Juq Technical Documentation

Some exellent technical practice in the development of Juq.

Decorators for functions in a module

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def decarate_module(module, decorator: types.FunctionType):
for name in dir(module):
method = getattr(module, name)
if isinstance(method, types.FunctionType):
setattr(module, name, decorator(method))
return module

Usage: e.g. Serialize all return values for functions in a module

dataclass

Reason

e.g.

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def Example(object):
def __init__(self, a: int, b: str, c: str, d: str, e: str, f: str, g: str, ...):
self.a = a
self.b = b
self.c = c
...

Common method of constructor is a waste of time and code space.

Then I found

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from collections import namedtuple

Example = namedtuple('Example', 'a b c d e f g')

However, namedtuple is not friendly to type hints. The method is complex and not elegent.

Finally

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from dataclasses import dataclass

# @dataclass(repr=False)
@dataclass
class Example:
a: int
b: str
c: str
d: str
e: str
f: str
g: str

Dataclass is excellent and supplies some basic function.

Filter function's useless params

When using a series of functions with the same return value and similar parameters, it's convenient to use a map to direct to different function on different demand. Ignorarable keyword arguments are useful here.

e.g.

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>>> def apple(a, b, **_):
... return '{}{}'.format(a, b)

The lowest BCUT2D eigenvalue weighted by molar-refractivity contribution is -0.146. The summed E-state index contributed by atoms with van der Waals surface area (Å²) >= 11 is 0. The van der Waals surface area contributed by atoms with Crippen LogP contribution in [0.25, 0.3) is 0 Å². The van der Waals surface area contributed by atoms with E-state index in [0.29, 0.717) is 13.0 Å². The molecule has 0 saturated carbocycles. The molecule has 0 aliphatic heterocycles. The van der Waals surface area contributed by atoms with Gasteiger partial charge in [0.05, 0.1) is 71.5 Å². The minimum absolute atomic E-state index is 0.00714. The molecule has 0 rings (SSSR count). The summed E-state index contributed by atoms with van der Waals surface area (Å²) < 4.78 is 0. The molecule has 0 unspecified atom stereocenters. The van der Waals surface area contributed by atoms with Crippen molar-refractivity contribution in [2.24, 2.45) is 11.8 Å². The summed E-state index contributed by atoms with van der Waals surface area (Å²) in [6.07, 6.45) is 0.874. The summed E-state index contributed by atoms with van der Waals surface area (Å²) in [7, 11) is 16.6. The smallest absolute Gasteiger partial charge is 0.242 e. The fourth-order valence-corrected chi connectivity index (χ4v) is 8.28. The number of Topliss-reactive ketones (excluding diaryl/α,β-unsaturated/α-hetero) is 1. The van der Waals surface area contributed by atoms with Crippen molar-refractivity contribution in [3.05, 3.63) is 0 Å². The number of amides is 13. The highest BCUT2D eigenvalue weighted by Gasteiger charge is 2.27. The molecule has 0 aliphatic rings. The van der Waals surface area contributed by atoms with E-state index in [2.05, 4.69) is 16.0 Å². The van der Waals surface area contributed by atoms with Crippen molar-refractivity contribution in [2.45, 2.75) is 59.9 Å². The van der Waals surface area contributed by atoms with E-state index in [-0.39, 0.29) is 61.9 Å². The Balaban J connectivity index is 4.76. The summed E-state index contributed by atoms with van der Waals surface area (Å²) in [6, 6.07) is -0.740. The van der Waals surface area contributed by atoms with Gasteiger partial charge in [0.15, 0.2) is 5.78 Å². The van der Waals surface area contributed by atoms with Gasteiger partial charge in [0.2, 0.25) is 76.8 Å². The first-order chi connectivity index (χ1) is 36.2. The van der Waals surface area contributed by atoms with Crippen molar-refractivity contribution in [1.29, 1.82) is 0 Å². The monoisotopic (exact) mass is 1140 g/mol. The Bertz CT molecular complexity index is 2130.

...
>>> def blue(a, **_):
... return a
...
>>> input_dict = {'func': 'blue', 'a': 'q', 'b': 'e'}
>>> globals()[input_dict['func']](**input_dict)
q
>>> input_dict['func'] = 'apple'
>>> globals()[input_dict['func']](**input_dict)
qe

Command line parser

Python supplies a module - argparse - which makes it easy to write user-friendly command-line interfaces.

In juq, I need to parse multiple nested sub-commands. Set sub-parser in a seprerated function is the best pratice imo. The example is as following:

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import argparse


def set_user_parser(user_parser: argparse.ArgumentParser):
_parser = user_parser.add_subparsers(dest='user', help='identifier: login/id')
_parser.required = True

info = _parser.add_parser('info', help='get user detailed info')
info.add_argument('id_', help='user id, self by default', nargs='?',
default='', type=str, metavar='id')


def set_doc_parser(doc_parser: argparse.ArgumentParser):
pass


parser = argparse.ArgumentParser()
sub_parser = parser.add_subparsers(dest='sub')
sub_parser.required = True

set_user_parser(sub_parser.add_parser('user', help='user help'))
set_doc_parser(sub_parser.add_parser('doc'))

parser.parse_args()

As the example above, some info should be noticed.

Subparser

To add sub parsers, it is a process which is similar to create a list: create an empty list firstly and fill in the list then.

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parser = argparse.ArgumentParser()
sub_parsers = parser.add_subparsers()
first_sub_parser = sub_parsers.add_parser('first')

It seems that creating an empty subparser list is useless, however, it's easy to configure parser with these steps.

Which subparser is used

dest parameter is used for this case. As the code showed above, specify dest parameter and we can get which subparser is used.

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>>> parser = argparse.ArgumentParser()
>>> sub_parser = parser.add_subparsers(dest='sub')
>>> sub_parser.add_parser('user')
>>> parser.parse_args(['user'])`
Namespace(sub='user')

Argument without value

To set an argument without value, you can use:

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>>> parser.add_argument('--public', '-p', action='store_const', const=1, default=0)
>>> parser.parse_args(['-p'])
Namespace(public=1)
>>> parser.parse_args([])
Namespace(public=0)

action parameter can be specified as: store_const, store_true, store_false. With specifying const parameter and default parameter, action parameter can be used as you want.

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